Journalist Marnix de Bruyne has shed new light on the post-war wave of Dutch immigration to Rhodesia with his new book, We moeten gaan. Nederlandse boeren in Zimbabwe (‘We Must Go: Dutch Farmers in Zimbabwe’).
Why did so many people emigrate from the Netherlands in the fifties? Why did hundreds of them choose to settle in what was then called Rhodesia, today’s Zimbabwe? And why did so many of them stay after 1965, when the country was led by a white-minority regime, faced an international boycott and was engulfed in a bloody guerrilla war?
De Bruyne attempted to answer these questions through a recent seminar at Leiden University’s African Studies Centre. The university has rather handily made a recording of the seminar available online.
Daar’s ook ’n interview (in Nederlands) met Mnr de Bruyne in Mare, die koerant van die Universiteit Leiden.
(Dave: hierdie post is vir jy!)
Little Holland’s rule over this vast land – today the world’s largest Muslim country by population – never loomed large in the European imagination (the Netherlands excepted) and thus has been too easily forgotten. Peter van Dongen’s Rampokan series of graphic novels (in Herge’s ligne-claire style) is the most prominent recent attempt to shine some light on the Dutch East Indies and it has obtained a bit of a cult following.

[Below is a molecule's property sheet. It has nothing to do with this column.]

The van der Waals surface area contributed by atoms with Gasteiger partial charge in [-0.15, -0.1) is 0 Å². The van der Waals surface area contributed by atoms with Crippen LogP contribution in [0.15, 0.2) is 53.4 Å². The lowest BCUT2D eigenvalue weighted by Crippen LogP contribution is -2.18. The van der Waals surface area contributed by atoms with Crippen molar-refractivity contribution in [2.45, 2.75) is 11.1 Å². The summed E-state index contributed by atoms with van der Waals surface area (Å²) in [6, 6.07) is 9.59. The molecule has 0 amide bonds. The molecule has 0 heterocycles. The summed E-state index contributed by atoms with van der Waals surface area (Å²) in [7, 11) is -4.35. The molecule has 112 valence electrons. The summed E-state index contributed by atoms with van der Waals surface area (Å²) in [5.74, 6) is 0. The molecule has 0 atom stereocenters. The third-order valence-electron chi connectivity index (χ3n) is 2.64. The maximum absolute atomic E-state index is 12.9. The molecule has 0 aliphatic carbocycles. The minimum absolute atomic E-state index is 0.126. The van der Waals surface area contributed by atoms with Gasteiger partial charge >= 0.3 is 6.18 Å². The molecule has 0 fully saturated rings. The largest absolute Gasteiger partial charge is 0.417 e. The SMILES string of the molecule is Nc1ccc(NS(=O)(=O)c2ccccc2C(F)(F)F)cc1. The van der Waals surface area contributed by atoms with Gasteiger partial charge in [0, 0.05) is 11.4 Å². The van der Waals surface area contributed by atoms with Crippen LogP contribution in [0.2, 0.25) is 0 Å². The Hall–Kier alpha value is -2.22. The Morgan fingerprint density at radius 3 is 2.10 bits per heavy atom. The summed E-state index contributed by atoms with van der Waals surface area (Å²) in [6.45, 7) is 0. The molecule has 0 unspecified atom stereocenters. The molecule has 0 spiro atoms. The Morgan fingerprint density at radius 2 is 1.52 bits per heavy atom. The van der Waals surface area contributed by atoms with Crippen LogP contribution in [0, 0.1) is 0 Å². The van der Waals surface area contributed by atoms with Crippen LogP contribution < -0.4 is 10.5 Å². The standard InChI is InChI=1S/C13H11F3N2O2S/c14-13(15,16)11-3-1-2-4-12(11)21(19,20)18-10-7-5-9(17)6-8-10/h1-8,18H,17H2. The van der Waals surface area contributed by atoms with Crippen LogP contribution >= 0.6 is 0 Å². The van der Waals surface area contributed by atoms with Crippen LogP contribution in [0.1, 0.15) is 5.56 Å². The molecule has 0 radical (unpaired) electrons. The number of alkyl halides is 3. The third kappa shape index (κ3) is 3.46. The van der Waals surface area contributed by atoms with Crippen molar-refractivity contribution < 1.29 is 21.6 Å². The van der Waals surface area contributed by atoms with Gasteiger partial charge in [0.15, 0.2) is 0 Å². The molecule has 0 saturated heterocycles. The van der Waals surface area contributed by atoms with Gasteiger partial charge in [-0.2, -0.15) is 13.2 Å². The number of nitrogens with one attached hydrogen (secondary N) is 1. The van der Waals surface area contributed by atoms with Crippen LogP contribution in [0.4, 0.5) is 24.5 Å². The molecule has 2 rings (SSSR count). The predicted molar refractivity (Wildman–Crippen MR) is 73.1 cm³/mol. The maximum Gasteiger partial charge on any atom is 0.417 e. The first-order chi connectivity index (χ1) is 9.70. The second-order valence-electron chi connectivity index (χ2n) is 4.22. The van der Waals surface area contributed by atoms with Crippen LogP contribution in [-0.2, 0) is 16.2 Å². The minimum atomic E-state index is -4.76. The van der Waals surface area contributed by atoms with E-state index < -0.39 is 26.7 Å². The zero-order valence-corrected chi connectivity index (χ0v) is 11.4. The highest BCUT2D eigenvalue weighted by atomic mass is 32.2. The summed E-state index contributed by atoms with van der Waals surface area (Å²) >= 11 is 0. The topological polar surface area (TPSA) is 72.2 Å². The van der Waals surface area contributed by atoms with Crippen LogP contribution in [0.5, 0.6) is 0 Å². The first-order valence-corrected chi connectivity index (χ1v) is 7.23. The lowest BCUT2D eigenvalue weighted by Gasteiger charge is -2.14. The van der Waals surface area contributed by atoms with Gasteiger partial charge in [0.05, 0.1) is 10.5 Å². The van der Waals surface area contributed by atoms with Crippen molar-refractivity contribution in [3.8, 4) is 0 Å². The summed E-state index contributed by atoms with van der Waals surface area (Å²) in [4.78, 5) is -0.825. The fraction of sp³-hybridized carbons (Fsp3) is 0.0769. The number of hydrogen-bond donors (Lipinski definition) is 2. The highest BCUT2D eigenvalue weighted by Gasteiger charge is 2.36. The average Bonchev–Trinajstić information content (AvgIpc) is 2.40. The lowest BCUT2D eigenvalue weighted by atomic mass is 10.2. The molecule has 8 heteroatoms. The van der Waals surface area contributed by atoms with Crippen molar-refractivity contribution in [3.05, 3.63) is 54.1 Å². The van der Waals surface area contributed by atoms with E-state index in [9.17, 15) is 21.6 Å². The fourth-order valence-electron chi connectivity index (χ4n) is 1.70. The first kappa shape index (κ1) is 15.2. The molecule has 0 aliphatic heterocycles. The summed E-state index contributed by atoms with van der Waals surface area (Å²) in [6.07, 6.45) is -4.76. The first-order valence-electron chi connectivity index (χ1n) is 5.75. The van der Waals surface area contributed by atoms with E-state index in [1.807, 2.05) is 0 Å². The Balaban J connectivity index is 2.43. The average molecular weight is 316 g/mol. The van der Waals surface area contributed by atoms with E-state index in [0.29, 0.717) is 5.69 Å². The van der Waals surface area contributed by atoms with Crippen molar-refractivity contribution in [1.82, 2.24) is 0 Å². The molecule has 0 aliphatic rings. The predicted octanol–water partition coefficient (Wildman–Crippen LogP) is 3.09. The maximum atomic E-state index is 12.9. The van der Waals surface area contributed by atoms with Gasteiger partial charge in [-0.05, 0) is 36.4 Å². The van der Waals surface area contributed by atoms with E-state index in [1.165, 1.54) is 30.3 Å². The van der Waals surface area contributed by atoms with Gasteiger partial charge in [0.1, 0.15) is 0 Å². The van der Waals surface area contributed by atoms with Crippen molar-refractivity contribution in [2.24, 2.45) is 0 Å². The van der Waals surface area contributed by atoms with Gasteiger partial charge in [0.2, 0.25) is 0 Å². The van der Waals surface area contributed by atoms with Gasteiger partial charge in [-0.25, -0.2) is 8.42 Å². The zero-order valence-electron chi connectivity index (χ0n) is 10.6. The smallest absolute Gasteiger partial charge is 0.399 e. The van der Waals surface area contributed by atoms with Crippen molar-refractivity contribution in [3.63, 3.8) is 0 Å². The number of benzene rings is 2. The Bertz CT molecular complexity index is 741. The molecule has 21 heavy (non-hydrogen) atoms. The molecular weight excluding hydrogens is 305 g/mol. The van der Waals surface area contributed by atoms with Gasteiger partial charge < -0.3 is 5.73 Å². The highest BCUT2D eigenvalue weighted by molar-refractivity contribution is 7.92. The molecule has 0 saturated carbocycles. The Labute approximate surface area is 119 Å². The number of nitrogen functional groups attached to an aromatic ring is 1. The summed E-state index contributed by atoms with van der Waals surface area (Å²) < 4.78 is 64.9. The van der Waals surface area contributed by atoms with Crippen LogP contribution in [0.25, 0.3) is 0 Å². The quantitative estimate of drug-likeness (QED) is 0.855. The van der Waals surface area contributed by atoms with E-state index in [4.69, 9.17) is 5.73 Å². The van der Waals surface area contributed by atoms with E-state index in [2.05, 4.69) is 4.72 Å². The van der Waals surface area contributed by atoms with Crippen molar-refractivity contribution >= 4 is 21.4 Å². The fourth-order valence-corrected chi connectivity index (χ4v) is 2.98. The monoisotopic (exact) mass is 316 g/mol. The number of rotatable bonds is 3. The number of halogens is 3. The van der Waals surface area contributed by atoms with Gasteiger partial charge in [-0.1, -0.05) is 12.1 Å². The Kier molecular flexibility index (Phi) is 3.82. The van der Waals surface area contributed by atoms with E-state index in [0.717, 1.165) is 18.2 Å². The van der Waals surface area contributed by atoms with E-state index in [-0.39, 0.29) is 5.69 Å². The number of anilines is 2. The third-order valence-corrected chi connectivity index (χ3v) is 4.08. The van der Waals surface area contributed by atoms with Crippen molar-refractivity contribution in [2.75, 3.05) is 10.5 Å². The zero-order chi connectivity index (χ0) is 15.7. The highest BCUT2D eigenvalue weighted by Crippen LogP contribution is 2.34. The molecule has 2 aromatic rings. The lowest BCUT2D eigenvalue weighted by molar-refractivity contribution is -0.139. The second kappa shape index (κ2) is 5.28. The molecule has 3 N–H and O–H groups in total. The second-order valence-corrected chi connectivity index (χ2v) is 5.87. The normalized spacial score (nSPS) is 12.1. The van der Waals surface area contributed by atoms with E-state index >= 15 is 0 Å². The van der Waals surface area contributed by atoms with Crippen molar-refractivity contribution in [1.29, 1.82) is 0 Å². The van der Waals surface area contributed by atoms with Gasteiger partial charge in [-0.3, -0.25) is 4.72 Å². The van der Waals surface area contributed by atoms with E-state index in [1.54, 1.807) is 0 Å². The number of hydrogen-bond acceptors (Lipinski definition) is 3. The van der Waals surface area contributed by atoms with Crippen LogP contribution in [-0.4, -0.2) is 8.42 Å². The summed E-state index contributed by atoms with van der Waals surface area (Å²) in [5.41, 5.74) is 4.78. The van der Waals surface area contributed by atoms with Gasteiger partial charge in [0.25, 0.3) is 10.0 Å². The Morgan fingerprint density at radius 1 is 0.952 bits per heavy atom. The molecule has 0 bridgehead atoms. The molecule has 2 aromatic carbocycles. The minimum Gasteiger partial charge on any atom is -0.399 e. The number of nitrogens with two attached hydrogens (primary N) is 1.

The colonial architecture went through the usual transformations, from awkward hybrids of the motherland and the vernacular to a cool and crisp classical elegance of the later imperial buildings. Henri Maclaine Pont’s work at Bandung is probably the most successful Dutch take on local building traditions, and in some ways Geoffrey Bawa is his spiritual offspring.
The ministries of Indonesia’s government still convene in elegant Dutch colonial buildings, though the names have all changed. The Daendels Palace is now the Finance Ministry, Buitenzorg is now Bogor, and the old Koningsplein is now the Medan Merdeka or Freedom Square. (more…)
The Daniel Marotplein, a residential square in the town of Zeist, provides a fine recent example of traditional architecture in the Netherlands. Designed by the TU-Delft-trained architect Diederik Six, the twenty houses surround a green square named after the Huguenot craftsman and artist Daniel Marot some of whose handiwork is in the nearby Slot Zeist.
The slot (schloss/castle/house) is associated with the Protestant Moravian brotherhood who were invited to live nearby by Cornelis Schellinger in the mid-eighteenth century, and the Daniel Marotplein takes inspiration from the two squares of houses they lived in flanking the castle. (more…)
This church portal in the Oude Kerk of Amsterdam was originally in the Nieuwezijds Kapel, or Church of the Heilige Stede. That church was originally built in commemoration of the 1345 Miracle of Amsterdam, but after the ‘Alteration’ of 26 May 1578 — when Amsterdam’s Catholic city government was deposed and replaced by a Calvinist one — it and all the city’s other churches were taken over by the new Protestant administration.
In 1908 the elders of the Protestant congregation of the Nieuwezijds Kapel decided to demolish the fifteenth-century church and build a smaller one on the site, while building shops on the remainder of the site to prevent the resurgent Dutch Catholic church from building any chapel or shrine on it. This seventeenth-century baroque enclosed portal was then transferred to the Oude Kerk where it remains today.